Overall, the fishing around Nelson has been quite good. The river was blocked and in mid May the authorities dug a channel between the sea and the river and released the flooded Glenelg.
The process that the local Parks Victoria officers have to go through to get the river opened is amazing. No fewer than six government bodies have to sign off. The final call is made by a scientist who measures the amount of oxygen in the water. If all is well, they tell Parks to let her go.
The theory behind all this is interesting. When the sand at the estuary is dug out, the top few feet of water is released. This is the oxygenated water where the fish live. If they let the mouth go at the wrong time the fish remaining in the river just choke to death, just like they did in the Surry River last year.
It looks like we’re in for a fairly wet winter, which will certainly affect our mulloway stocks and the fishing. I’ll still drag lures around between Dry Creek and the sandy waterholes though. We’ve had some good results in May, between showers, with some very nice mulloway in amongst the more common 6 to 8 pounders. One fish went 12lb. I also heard of a few people getting spooled in Taylor’s Strait.
I haven’t yet heard of a mulloway capture on an Ecogear SX40 lure but it’s only a matter of time. We’ve got good bream on them though, in between trolling for mulloway. Along with my trusty jointed Rebel Fastrac Minnows and my Attack lures, we’ll give the SX40s a good go soon.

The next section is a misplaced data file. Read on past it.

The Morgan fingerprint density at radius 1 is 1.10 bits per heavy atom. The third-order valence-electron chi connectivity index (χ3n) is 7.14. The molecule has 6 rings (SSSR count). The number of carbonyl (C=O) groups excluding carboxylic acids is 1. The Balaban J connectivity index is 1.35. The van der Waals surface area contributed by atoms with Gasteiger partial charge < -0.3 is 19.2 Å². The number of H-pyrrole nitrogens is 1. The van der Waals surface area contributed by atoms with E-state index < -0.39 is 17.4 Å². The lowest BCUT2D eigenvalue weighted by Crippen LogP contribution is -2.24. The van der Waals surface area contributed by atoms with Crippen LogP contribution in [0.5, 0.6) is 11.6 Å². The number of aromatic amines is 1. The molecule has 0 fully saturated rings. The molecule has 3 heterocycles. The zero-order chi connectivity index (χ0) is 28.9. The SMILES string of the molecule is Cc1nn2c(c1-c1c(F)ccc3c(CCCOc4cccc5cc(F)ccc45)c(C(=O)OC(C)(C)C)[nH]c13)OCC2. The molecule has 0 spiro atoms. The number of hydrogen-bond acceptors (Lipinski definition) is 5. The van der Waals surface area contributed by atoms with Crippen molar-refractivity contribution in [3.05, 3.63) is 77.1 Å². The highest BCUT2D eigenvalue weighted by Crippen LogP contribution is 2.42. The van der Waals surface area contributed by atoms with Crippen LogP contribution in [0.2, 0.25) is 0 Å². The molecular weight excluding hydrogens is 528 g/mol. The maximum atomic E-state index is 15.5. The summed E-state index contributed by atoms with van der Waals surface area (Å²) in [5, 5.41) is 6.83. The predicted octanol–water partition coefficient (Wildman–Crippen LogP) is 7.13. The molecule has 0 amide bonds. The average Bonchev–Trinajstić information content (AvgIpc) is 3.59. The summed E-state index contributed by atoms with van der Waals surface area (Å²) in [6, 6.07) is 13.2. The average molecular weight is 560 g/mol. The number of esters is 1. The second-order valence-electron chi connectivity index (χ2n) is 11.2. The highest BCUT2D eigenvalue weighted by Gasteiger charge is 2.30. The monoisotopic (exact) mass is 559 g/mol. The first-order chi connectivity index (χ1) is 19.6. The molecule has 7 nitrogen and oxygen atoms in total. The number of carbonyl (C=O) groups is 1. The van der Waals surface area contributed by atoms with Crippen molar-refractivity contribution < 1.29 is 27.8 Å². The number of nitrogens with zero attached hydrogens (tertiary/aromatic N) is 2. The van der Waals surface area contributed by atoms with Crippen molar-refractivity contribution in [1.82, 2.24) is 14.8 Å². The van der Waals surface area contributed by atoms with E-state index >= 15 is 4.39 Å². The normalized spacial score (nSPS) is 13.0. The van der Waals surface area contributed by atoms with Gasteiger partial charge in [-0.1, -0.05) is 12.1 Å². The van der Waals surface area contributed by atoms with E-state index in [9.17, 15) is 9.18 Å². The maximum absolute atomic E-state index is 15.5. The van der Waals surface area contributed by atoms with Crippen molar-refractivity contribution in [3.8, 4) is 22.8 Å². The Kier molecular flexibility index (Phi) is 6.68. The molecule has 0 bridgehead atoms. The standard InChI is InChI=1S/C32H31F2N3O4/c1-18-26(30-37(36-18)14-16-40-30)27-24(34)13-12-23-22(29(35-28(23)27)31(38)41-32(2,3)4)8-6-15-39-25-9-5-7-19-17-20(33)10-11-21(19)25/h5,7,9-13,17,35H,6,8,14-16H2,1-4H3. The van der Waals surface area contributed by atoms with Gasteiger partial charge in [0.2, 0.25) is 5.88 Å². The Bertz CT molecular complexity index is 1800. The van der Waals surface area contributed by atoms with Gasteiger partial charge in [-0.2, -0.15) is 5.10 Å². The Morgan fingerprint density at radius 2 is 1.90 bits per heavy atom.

I reckon shiny gold lures work well in the dirtier water. I have some older Rebels that have been knocked around by the sharp teeth of mulloway, and have painted them in the hope that I’ll get a few more trips out of them.
We’ll also drag around a few Storm lures – I’m swinging towards the smaller two inch ones with a holographic pattern moulded onto them.
Bream catches continue to astound. Before the mouth was released, the estuary to Donovan’s Landing was productive with good bags of fish reported all month. It should continue this way into June. I’d suggest that, if we have good rains, the fish will stay in the area between the estuary and Hutchessons Landing.
Drop into the Hotel or call us before you leave and we’ll give you the good oil. Giving fishing advice isn’t easy. We try and provide the latest reports, be they good or bad.
Sometimes, I feel like a broken record about these Glenelg bream, but it really is good fishing. You’ll catch heaps, and while most will be undersize, they do allow you to experiment a bit and refine your techniques.
With the water getting dirtier from rain and washed in sediment, it’s worth fishing out from the bank. Fresh water will be on top so the saltier stuff, where the bream prefer to live, will be down a few feet. This depth will vary though, depending on where you’re fishing on the river. The further up you go, the deeper the fresh water will go.
My fishfinder gives me a reading of salinity and the deepest I’ve seen the fresh is six feet from the surface. This was up at Pritchards Landing in a fairly wet year.
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